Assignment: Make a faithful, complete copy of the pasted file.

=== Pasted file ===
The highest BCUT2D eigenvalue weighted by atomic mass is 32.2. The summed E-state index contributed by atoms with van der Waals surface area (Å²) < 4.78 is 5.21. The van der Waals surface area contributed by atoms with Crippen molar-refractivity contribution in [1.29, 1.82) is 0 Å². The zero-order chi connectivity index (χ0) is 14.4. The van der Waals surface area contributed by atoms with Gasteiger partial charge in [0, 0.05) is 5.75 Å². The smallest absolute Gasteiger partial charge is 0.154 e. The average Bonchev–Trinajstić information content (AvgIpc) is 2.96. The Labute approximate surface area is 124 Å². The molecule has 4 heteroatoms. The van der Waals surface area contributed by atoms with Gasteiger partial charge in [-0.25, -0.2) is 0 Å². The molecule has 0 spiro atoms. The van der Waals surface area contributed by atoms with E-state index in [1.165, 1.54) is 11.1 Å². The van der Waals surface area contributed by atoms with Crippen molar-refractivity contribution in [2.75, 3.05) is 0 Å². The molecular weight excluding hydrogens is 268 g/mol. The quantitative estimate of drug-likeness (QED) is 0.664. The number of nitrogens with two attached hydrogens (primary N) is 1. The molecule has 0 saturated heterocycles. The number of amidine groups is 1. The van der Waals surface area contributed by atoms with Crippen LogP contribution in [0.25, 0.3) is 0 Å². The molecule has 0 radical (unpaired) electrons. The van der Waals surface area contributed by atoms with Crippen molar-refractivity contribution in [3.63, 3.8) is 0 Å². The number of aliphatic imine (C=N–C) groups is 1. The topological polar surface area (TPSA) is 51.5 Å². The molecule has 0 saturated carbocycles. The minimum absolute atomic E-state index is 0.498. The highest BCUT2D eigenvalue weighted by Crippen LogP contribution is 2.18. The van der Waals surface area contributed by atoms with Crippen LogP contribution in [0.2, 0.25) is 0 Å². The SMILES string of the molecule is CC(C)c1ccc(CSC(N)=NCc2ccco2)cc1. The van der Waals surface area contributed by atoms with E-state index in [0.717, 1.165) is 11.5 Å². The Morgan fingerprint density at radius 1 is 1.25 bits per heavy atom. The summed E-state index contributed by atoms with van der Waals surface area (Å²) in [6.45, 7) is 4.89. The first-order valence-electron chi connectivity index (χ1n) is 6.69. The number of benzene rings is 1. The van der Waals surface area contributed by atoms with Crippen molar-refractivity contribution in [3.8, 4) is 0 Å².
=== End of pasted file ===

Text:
The highest BCUT2D eigenvalue weighted by atomic mass is 32.2. The summed E-state index contributed by atoms with van der Waals surface area (Å²) < 4.78 is 5.21. The van der Waals surface area contributed by atoms with Crippen molar-refractivity contribution in [1.29, 1.82) is 0 Å². The zero-order chi connectivity index (χ0) is 14.4. The van der Waals surface area contributed by atoms with Gasteiger partial charge in [0, 0.05) is 5.75 Å². The smallest absolute Gasteiger partial charge is 0.154 e. The average Bonchev–Trinajstić information content (AvgIpc) is 2.96. The Labute approximate surface area is 124 Å². The molecule has 4 heteroatoms. The van der Waals surface area contributed by atoms with Gasteiger partial charge in [-0.25, -0.2) is 0 Å². The molecule has 0 spiro atoms. The van der Waals surface area contributed by atoms with E-state index in [1.165, 1.54) is 11.1 Å². The van der Waals surface area contributed by atoms with Crippen molar-refractivity contribution in [2.75, 3.05) is 0 Å². The molecular weight excluding hydrogens is 268 g/mol. The quantitative estimate of drug-likeness (QED) is 0.664. The number of nitrogens with two attached hydrogens (primary N) is 1. The molecule has 0 saturated heterocycles. The number of amidine groups is 1. The van der Waals surface area contributed by atoms with Crippen LogP contribution in [0.25, 0.3) is 0 Å². The molecule has 0 radical (unpaired) electrons. The van der Waals surface area contributed by atoms with Crippen molar-refractivity contribution in [3.63, 3.8) is 0 Å². The number of aliphatic imine (C=N–C) groups is 1. The topological polar surface area (TPSA) is 51.5 Å². The molecule has 0 saturated carbocycles. The minimum absolute atomic E-state index is 0.498. The highest BCUT2D eigenvalue weighted by Crippen LogP contribution is 2.18. The van der Waals surface area contributed by atoms with Crippen LogP contribution in [0.2, 0.25) is 0 Å². The SMILES string of the molecule is CC(C)c1ccc(CSC(N)=NCc2ccco2)cc1. The van der Waals surface area contributed by atoms with E-state index in [0.717, 1.165) is 11.5 Å². The Morgan fingerprint density at radius 1 is 1.25 bits per heavy atom. The summed E-state index contributed by atoms with van der Waals surface area (Å²) in [6.45, 7) is 4.89. The first-order valence-electron chi connectivity index (χ1n) is 6.69. The number of benzene rings is 1. The van der Waals surface area contributed by atoms with Crippen molar-refractivity contribution in [3.8, 4) is 0 Å².